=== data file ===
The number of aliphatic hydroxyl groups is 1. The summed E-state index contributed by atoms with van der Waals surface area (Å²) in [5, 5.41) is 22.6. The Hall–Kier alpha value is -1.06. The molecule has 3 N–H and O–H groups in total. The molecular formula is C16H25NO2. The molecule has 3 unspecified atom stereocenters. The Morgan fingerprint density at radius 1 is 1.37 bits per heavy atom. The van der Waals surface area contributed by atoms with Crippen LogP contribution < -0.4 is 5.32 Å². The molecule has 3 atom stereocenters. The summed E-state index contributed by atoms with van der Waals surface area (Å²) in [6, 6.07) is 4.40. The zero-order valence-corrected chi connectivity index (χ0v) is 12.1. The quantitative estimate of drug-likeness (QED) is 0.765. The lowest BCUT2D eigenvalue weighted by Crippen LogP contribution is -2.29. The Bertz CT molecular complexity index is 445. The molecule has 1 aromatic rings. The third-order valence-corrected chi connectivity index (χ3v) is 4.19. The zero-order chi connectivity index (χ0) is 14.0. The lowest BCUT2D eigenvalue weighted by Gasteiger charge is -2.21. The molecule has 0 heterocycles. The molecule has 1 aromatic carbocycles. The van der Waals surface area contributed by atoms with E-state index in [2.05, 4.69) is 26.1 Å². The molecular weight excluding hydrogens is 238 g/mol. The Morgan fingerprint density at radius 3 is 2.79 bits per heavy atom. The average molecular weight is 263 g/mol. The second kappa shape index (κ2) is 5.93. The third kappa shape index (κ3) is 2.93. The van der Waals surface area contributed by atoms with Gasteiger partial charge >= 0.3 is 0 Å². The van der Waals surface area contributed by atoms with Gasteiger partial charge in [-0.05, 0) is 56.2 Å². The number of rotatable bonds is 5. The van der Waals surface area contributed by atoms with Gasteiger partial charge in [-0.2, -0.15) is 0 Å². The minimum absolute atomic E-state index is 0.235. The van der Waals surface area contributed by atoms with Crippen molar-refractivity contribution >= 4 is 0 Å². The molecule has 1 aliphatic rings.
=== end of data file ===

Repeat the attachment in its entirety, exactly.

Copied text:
The number of aliphatic hydroxyl groups is 1. The summed E-state index contributed by atoms with van der Waals surface area (Å²) in [5, 5.41) is 22.6. The Hall–Kier alpha value is -1.06. The molecule has 3 N–H and O–H groups in total. The molecular formula is C16H25NO2. The molecule has 3 unspecified atom stereocenters. The Morgan fingerprint density at radius 1 is 1.37 bits per heavy atom. The van der Waals surface area contributed by atoms with Crippen LogP contribution < -0.4 is 5.32 Å². The molecule has 3 atom stereocenters. The summed E-state index contributed by atoms with van der Waals surface area (Å²) in [6, 6.07) is 4.40. The zero-order valence-corrected chi connectivity index (χ0v) is 12.1. The quantitative estimate of drug-likeness (QED) is 0.765. The lowest BCUT2D eigenvalue weighted by Crippen LogP contribution is -2.29. The Bertz CT molecular complexity index is 445. The molecule has 1 aromatic rings. The third-order valence-corrected chi connectivity index (χ3v) is 4.19. The zero-order chi connectivity index (χ0) is 14.0. The lowest BCUT2D eigenvalue weighted by Gasteiger charge is -2.21. The molecule has 0 heterocycles. The molecule has 1 aromatic carbocycles. The van der Waals surface area contributed by atoms with E-state index in [2.05, 4.69) is 26.1 Å². The molecular weight excluding hydrogens is 238 g/mol. The Morgan fingerprint density at radius 3 is 2.79 bits per heavy atom. The average molecular weight is 263 g/mol. The second kappa shape index (κ2) is 5.93. The third kappa shape index (κ3) is 2.93. The van der Waals surface area contributed by atoms with Gasteiger partial charge >= 0.3 is 0 Å². The van der Waals surface area contributed by atoms with Gasteiger partial charge in [-0.05, 0) is 56.2 Å². The number of rotatable bonds is 5. The van der Waals surface area contributed by atoms with Gasteiger partial charge in [-0.2, -0.15) is 0 Å². The minimum absolute atomic E-state index is 0.235. The van der Waals surface area contributed by atoms with Crippen molar-refractivity contribution >= 4 is 0 Å². The molecule has 1 aliphatic rings.